putmetosleep...... First, you are not alone. I start in August too and I am on the upswing of what you are going through. I began to doubt myself, my abilities, started thinking "I am crazy for doing this." I almost wanted something to happen to prevent me from going... an excuse. I certainly don't LIKE being a student, but this type of learning is different than the English Literature class you had to take for your BSN. You will be among others like you.

    When I was really struggling with the "what have I done?" moment, I made a list of pros and cons and let me tell you, the pros won. I know that if I didn't do this, I would always wonder what could have been, and I think that feeling would be worse than the misery of school. I called a CRNA friend about my doubts and she said that was totally normal and expect to feel that way the first few months; it will get better. I know I can't retire working at the bedside, it will make me old way before my time..... that's another motivator.

    No all of us are adrenalin junkies, but that brief rush of panic is normal...... your sympathetic response.... normal. I don't try and match wits with "nasty" doctors, honestly, I would lose most of the time, but I can handle myself in a professional way and while advocating for my patients.

    Good luck and let us know what you decide to do.
  8. by   NurseKitten
    Honey, if you WEREN'T ambivalent about it, I'd worry about you.

    Those who go into a CRNA program thinking it's going to be just wonderful and dreamy are seriously deluding themselves.

    Make no mistake. It sucks. At least for a while. I'm in a front-loaded program, and my friends and family had to routinely talk me out of quitting on a weekly basis for the first year.

    But I'm in the summer session, and learning more than I ever thought possible. I even realize (now) that all the crap from the first year was highly necessary for the background to understand what we're doing right now.

    Being back in school isn't everyone's idea of fun...it's the one part of it I thought I wouldn't mind but I actually do. I'm more than ready to be done, but I have 18 more months.

    It will be worth it in the long run. If you don't want your patient to crash, learn it and learn it well. I'll tell you the same thing I told my dialysis trainees, and I'm seeing now in anesthesia - 99% of the complications are 100% preventable if you know what you're doing and what you're looking for in the EARLY stages of trouble. Things like the plethismogrophy wave on the pulse ox will be one of your first signs of hypovolemia - it'll show up before your CVP, heart rate or anything else.

    Please think very hard about what it is your want to do, and the opportunity you have. I don't know that it's a right or wrong decision, just what is going to work for you.

    Keep talking to us - get it all out here before you do anything rash.
  9. by   putmetosleep
    I really, really appreciate everybody's input...keep it coming. I think the biggest thing that scares me is the HUGE responsibility that I will have...which is odd because I obviously knew all about it before pursuing it. Right now, sure, of course I am responsible for my patients...but if things go REALLY bad, there are others to call for help. In a few short years, I will BE the help. That scares me. I really think that maybe I've just had too much time to sit around and think about it all since I've been accepted. Rationally, I do realize that there is a reason I spent so much time and energy to just be accepted...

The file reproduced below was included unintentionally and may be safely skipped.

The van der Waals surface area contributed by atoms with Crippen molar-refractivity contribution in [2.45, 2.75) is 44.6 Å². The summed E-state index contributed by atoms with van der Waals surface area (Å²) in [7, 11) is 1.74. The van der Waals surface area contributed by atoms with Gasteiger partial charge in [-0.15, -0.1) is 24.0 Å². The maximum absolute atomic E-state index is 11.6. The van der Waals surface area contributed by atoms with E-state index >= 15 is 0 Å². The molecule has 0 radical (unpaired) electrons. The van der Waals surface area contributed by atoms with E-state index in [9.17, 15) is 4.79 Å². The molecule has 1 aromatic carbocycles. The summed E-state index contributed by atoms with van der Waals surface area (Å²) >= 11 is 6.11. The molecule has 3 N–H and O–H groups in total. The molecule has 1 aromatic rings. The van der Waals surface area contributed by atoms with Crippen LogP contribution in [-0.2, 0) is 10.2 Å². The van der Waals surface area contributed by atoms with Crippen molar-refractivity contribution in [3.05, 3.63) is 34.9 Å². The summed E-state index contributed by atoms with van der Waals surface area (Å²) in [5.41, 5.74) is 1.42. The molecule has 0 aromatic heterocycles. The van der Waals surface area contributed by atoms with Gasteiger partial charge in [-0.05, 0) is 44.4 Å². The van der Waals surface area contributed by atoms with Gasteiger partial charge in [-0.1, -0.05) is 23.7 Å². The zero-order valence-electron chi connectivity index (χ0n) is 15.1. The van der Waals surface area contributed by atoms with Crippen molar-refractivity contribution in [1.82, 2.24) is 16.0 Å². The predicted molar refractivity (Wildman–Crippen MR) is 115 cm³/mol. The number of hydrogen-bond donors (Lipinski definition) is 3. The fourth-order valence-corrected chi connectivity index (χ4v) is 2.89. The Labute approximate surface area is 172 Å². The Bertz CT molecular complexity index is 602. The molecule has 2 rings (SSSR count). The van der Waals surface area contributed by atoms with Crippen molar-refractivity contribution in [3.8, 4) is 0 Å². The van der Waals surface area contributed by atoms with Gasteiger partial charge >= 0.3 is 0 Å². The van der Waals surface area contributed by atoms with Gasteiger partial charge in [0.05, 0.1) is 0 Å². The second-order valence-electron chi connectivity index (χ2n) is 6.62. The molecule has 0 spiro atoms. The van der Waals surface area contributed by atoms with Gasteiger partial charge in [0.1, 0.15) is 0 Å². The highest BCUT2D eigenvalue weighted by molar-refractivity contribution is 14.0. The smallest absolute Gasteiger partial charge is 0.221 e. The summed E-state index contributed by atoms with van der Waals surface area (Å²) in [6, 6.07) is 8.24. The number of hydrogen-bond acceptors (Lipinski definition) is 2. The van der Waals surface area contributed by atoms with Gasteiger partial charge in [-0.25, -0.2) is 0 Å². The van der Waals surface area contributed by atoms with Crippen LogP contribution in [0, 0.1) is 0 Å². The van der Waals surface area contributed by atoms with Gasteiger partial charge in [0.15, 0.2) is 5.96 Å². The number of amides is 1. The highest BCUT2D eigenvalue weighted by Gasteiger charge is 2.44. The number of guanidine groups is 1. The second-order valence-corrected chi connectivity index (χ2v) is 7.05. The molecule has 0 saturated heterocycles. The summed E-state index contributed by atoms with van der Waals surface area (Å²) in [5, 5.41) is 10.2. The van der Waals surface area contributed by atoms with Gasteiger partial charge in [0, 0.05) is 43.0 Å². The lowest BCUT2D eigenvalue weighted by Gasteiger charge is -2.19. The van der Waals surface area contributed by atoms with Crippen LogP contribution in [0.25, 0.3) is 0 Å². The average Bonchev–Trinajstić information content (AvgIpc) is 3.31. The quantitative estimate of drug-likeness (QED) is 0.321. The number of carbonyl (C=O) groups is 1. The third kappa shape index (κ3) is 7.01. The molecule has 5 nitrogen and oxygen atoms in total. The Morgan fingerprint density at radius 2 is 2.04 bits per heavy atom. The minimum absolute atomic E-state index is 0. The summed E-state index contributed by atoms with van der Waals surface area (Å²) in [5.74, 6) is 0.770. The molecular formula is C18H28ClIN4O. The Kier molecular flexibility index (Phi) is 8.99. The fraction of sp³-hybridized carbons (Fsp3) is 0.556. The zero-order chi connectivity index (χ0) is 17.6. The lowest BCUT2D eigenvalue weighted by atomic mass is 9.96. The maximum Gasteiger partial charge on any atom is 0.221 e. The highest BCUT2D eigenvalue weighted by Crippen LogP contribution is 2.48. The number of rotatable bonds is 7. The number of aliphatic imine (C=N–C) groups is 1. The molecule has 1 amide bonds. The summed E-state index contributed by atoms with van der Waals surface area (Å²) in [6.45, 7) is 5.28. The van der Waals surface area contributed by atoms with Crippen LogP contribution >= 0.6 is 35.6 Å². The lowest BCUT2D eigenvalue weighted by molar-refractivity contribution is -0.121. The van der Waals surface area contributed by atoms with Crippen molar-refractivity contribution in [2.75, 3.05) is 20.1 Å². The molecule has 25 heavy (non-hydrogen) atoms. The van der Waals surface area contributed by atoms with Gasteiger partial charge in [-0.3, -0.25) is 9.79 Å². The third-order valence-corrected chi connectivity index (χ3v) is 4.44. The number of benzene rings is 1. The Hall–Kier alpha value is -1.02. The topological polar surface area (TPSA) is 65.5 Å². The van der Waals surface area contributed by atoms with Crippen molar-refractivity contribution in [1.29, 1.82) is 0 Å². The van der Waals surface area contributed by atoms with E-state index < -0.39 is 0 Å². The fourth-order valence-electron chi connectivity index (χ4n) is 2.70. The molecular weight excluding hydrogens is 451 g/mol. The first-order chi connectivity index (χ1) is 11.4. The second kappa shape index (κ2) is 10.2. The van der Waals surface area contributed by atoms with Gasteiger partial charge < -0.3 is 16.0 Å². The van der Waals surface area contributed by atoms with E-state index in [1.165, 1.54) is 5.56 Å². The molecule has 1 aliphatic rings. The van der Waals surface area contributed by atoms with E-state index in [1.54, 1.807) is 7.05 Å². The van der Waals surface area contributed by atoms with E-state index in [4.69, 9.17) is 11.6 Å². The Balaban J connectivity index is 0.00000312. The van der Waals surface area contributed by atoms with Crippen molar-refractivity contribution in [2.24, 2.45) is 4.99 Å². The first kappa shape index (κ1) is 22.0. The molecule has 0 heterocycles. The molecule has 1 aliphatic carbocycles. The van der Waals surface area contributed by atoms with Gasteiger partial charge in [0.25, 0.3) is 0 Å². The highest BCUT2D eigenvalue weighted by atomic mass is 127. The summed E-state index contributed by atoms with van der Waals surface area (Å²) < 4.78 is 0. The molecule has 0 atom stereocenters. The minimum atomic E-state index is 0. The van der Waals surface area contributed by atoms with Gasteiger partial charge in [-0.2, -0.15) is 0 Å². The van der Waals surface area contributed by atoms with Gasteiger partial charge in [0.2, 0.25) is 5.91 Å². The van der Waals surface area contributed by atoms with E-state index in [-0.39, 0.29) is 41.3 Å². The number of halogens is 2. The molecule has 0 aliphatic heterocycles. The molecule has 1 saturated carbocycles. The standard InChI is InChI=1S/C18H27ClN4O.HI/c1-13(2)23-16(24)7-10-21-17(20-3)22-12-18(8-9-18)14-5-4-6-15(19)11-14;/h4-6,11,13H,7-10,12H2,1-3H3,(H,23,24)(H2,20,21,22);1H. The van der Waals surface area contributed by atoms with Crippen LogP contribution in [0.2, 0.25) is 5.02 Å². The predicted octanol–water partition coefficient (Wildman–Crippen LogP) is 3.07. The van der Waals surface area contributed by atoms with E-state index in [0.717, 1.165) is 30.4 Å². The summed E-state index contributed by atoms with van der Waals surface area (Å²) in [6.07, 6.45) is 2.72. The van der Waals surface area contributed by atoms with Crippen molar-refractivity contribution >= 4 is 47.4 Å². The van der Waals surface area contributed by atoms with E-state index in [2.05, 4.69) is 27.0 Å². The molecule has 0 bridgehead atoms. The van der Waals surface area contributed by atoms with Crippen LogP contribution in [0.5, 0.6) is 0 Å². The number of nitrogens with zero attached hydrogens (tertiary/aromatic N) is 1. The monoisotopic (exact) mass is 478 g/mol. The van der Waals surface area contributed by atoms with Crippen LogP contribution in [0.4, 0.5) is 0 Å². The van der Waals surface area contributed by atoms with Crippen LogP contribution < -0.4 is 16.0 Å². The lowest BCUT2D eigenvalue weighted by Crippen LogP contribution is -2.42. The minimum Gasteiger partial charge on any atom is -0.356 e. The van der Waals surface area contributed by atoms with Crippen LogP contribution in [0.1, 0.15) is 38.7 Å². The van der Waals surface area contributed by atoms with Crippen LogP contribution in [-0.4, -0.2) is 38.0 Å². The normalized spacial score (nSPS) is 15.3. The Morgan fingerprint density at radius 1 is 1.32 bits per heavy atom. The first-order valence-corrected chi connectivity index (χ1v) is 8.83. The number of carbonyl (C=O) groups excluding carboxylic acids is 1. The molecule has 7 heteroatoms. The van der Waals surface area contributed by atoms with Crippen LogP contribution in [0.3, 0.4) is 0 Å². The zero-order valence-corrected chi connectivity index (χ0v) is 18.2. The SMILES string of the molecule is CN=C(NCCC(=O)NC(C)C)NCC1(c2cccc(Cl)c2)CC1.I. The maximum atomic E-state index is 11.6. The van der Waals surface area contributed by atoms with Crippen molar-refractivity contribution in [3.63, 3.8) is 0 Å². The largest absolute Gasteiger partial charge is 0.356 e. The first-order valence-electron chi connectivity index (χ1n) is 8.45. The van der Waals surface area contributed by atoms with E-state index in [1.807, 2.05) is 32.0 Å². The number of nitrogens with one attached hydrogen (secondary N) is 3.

It's reassuring to know that there are others out there who feel/have felt this way but have pushed through and are successful in their programs. I have a lot to think about and your input really is helpful to me.
  10. by   NurseKitten
    You're scared because you don't know what to do now....at your current level of knowledge!

    Believe me, you will be taught and given plenty of opportunity to practice and learn.

    You will learn physiology and pharmacology like you have never imagined you could ever know them. Things you did in the ICU will make EVER so much more sense. You will begin to draw correlations and understand where things could have gone REALLY wrong save a little luck...and be amazed that you were allowed to do what you were to real live human being as a bedside nurse in the ICU.

    Imagine taking what you know now and doubling it...tripling it. That'll be you when you graduate, if you do it right.

    You will be more than ready to be "the help". And you have the humility and maturity to realize what a responsibility it is.

    Yup, sounds like the perfect combo for a CRNA!
  11. by   Qwiigley
    Personally, I think you should wait a year. Enjoy life to the fullest. Commit to your husband and family. Then go to school the following year whole heartedly and supported by those you love.
  12. by   putmetosleep
    Quote from Qwiigley
    Personally, I think you should wait a year. Enjoy life to the fullest. Commit to your husband and family. Then go to school the following year whole heartedly and supported by those you love.
    Thank you so much for the Advice. Just to clarify, I have all the support I could ask for; my family & friends are behind me 100%. This is completely my own internal struggle...I'm beginning to feel a little better about starting school. We all know that it's not as simple as just waiting a year-- just because I was accepted this year does not mean I'd be accepted next year.
  13. by   Qwiigley
    Usually, yes. Schools prefer that you are completely ready to commit. If you start and 1/2 way thru you just can't do it (for some reason or another) They can no longer put anyone else in there. This is not the kind of schooling that you can take one semester at a time. If you do this, it is ALL the WAY. Otherwise, you have taken a place that someone else's dream had to be put on hold. I saw this in my own program. It made very bad feelings toward that person from the rest of the group. She lost our respect.
  14. by   poodlicious
    How about this... remember how it felt your first days in the MICU? Were you unsure of how to care for your patients? Want to leave and never come back? Everyone feels this when starting something new. Totally normal. I just started in the ICU and I feel this all the time! I've heard it only gets better, and it will be the same for you. Go ahead and pursue your dreams.